Gerrymandering is a long-practiced tactic employed by the political parties, but it is only recently that voters have reached their tipping points and started to push back. Discontented voters in several states are pushing reforms, but have not identified a common approach to curb practices that give advantage to a political party. Some have sought reform through the courts, others at the ballot box. With such variation in practice and culture among the states, voters in different states have been presented with several distinct reform proposals.
The United States is a big country. The populations of individual states have tended to favor each of the major political parties and distrust in government is arguably as deep in Michigan as in any other. All of this is to say that what might work in one won’t necessarily do so in another.
Lawsuits have challenged congressional and legislative maps in Wisconsin, Maryland, Pennsylvania, Texas and North Carolina as violations of the voters’ rights under the Equal Protection Clause in the U.S. Constitution. Thus far, the courts have not been able to find a standard for the level of gerrymandering deemed acceptable. A Michigan lawsuit remains in the early stages, as participants have monitored other cases further along in the process and ongoing efforts to achieve reform through the initiative.
More variety is evident in efforts to achieve reform through constitutional amendment. To this end, reformers have sought to limit the power of any one party and introduce the need for consensus building into the decision-making process.
One approach has been to require agreement among more participants. In May, Ohio voters approved a constitutional amendment requiring 60 percent supermajorities in each legislative chamber to adopt new congressional maps.
Another approach has been to remove state legislatures from redistricting entirely. Following paths blazed by Arizona and California, voters in Colorado, Michigan and Utah will be voting on constitutional amendments on November 6 to create independent citizen commissions that will be responsible for all future congressional and legislative redistricting. Michigan’s Proposal 2 creates, in the state constitution, such a commission and reestablishes criteria for creating maps.
In a different approach, a Missouri proposal would create a non-partisan demographer and vest that office with responsibility for drawing legislative maps subject to approval by a redesigned commission.
Although the proposed reforms in Colorado, Michigan and Utah would ostensibly create independent citizens commissions, Michigan’s Proposal 2 does more to divorce the legislature from the process with the random selection of commissioners. The appointment processes for commissioners in Colorado and Utah would involve individuals with political ties or party leadership.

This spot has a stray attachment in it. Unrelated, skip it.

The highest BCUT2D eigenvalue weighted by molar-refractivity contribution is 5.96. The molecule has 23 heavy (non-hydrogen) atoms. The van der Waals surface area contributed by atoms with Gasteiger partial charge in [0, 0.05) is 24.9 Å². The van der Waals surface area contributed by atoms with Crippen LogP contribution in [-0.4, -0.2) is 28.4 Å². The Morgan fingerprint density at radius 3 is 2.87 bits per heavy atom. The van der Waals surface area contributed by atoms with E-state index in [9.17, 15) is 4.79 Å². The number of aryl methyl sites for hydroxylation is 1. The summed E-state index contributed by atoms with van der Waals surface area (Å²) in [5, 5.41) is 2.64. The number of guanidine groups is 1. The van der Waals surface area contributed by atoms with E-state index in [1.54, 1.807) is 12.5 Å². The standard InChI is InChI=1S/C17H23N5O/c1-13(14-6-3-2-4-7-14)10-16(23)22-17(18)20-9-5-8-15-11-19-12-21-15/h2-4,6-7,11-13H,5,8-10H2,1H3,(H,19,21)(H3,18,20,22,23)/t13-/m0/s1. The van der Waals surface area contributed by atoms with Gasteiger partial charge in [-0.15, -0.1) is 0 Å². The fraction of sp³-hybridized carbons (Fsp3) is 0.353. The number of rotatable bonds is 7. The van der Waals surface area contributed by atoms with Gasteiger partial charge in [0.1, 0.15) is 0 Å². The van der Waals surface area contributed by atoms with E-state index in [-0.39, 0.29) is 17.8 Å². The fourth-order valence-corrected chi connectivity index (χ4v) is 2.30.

Likewise, legislative leadership would be responsible for selecting the demographer and commission members in Missouri.
Each of these states have gone further in forcing consensus building into the processes. Whether responsibility remains vested with the legislature or is vested with an independent commission, the proposals offered in each state require majorities that would entail sign off by individuals representing varied interests. The consensus-inducing features of Michigan’s Proposal 2 are as strong as those found in any of these proposals.
Those seeking reform through the courts have offered statistical measures to assess the degree to which gerrymandered maps diminish the value of some votes cast. Despite the fact that the courts have not identified an acceptable statistical measure for this purpose, the plans offered in both Utah and Missouri would require statistical measurement of the drafted maps before they could be adopted.
Critics of Michigan’s Proposal 2 suggest that accountability of the randomly selected commissioners will be a problem because removing commissioners would be very difficult. The Colorado commission also would suffer from minimal levels of accountability for appointed commissioners. Utah and Missouri would maintain higher levels of accountability, but remain susceptible to political interference as a result.
Michigan’s plan also suffers in ensuring commissioners bring the skills desirable to undertake the task at hand. Because prospective commissioners would have to apply, one would presume that they feel they have something to contribute, but Proposal 2 would equitably include all who wish to apply and randomly selects commissioners from that pool. The Colorado proposal would require the judges involved in the appointment process to evaluate the quality of applicants in the pool as part of the selection process. The Missouri and Utah plans would allow political leaders to hand-select commissioners, so they are more likely to choose participants with some kind of credentials or knowledge of the system.
Some look at the increasing levels of political partisanship in Michigan and across the nation as not a desirable direction to continue down. With the U.S. Supreme Court unable to create guardrails for the congressional and legislative redistricting, reform advocates in a few states are attempting to lessen the rancor.
Our federal system leaves the process for establishing congressional and legislative districts to the states. The variety of constitutional structures and political culture among the states means that each state has experienced different levels of gerrymandering and reformers see a variety of paths to address those ills.
The politics of Michigan, Colorado, Missouri, Ohio and Utah are all different. Each state had to craft reforms that addressed their own culture and needs. For that reason, there is no such thing as a perfect plan. Voters in each state will have to decide what good enough looks like.